Prices smashed: five great things to do with $1 avocados that aren’t toast

Australian avocado growers and lovers alike are rejoicing as a bumper season sees the fruit selling for $1 each at Coles and Woolworths

Avocados are selling for $1 each in Australian shops and supermarkets after a bumper season.
Avocados are selling for $1 each in Australian greengrocers as well as Coles and Woolworths after a bumper season. Photograph: d3sign/Getty Images
Avocados are selling for $1 each in Australian greengrocers as well as Coles and Woolworths after a bumper season. Photograph: d3sign/Getty Images

Last modified on Thu 10 Jun 2021 05.10 EDT

Farmers have not had an easy time of it lately, between fires, floods, a mouse plague and the pandemic. But they’ve nevertheless provided us all with something to celebrate this winter: cheap avocados. Woolworths and Coles are selling the fruit for $1 a piece, and even better prices can be found at markets and greengrocers.

John Tyas, the chief executive of Avocados Australia, said the drop in price was due to a bumper crop this year, based on more trees in production and great growing conditions.

“It’s a good time to experiment with avocado because prices are low,” Tyas says.

He predicts the low avocado prices are here to stay, with more trees having been planted and greater supply still in years to come.

Reports of a world-first experiment at the University of Queensland utilising one millimetre cuttings to grow hundreds more avocado trees also point to a bright future for avocado enthusiasts.

All this is a far cry from the great avocado shortage of 2018, that saw prices soar to $9 each and forced avo toast off the menu at many cafes.

Five things to do with avocados that don’t involve toast

Sublimely satisfying: Tom Hunt’s mole negro with avocado and tacos.
Sublimely satisfying: Tom Hunt’s mole negro with avocado and tacos. Photograph: Tom Hunt/The Guardiang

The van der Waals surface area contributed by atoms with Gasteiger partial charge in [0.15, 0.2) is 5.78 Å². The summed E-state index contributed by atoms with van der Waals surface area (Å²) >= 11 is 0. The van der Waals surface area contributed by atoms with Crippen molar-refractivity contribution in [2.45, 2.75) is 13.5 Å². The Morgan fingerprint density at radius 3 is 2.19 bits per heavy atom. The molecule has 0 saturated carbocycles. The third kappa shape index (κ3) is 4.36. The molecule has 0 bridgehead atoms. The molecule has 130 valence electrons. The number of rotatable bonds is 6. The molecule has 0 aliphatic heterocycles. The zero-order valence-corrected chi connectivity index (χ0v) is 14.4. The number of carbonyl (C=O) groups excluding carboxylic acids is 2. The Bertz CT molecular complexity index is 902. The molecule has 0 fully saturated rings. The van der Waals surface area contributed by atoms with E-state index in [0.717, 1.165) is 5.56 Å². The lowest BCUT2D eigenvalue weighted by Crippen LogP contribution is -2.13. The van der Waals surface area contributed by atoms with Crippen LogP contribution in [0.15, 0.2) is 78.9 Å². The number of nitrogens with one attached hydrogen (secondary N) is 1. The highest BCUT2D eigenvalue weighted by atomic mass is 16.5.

Mole Negro

Just because avocados are affordable does not mean any part should go to waste. Tom Hunt says that rather than discarding avocado seeds, they can be used to spice up mole, a traditional Mexican sauce made from chilies and other spices. He suggests grating avocado seed over the sauce for a “a bitter twang”.

Claire Ptak’s kohlrabi and avocado salad
Claire Ptak’s kohlrabi and avocado salad. Photograph: Romas Foord/The Observer

Kohlrabi and avocado salad

The perfect winter vegetable, kohlrabi makes for a fresh and crispy salad – one Claire Ptak says “changed my idea of salad forever”. Continuing with the the grating theme, this recipe features shaved kohlrabi slices, paired with scoops of creamy avocado and anchovies for their salty, savoury flavour.

Guacamole is one of the most iconic of avocado dishes. Felicity Cloake’s taste-tested dozens of variations to settle on her favourite.
Guacamole is one of the most iconic of avocado dishes. Felicity Cloake taste-tested dozens of variations to settle on her favourite. Photograph: Mediterranean/Getty Images

Guacamole

Arguably the most famous avocado dish, guac has been around for centuries, so there are a lot of variations. In 2010 Felicity Cloake tried dozens of recipes to find her favourite, and a decade on it still holds up. Her version uses Hass avocado, the kind that’s in season now, because they “tend to be the creamiest and most flavoursome”. Mix with some chilli, coriander, lime, onions and (perhaps controversially) tomato, and you can’t go wrong.

Fridge-raid dressing

We have all had an avocado go bad and brown. This Yotam Ottolenghi recipe is meant to rescue what’s left of it. Normally meticulous, Ottolenghi says “don’t be too precious about the weight of individual herbs” in the dressing “so long as the net weight is about the same, you’ll be fine”.

Always make sure you use just-ripe avocados in this mousse: they are creamy and sweet.
Always make sure you use just-ripe avocados in this mousse: they are creamy and sweet. Photograph: Kristin Perers/The Guardiang

Chocolate avocado mousse

If you’re not a regular at vegan dessert bars, this might seem like an unlikely combination. But the avocado is a hero of chocolatey plant-based desserts because it just works. In addition to being smooth and silky, Claire Ptak’s mousse recipe has an added advantage: it is only two steps.


comments ()

Commenting has been disabled at this time but you can still sign in or create your Guardiang account to join the discussion when it's back

comments ()

Commenting has been disabled at this time but you can still sign in or create your Guardiang account to join the discussion when it's back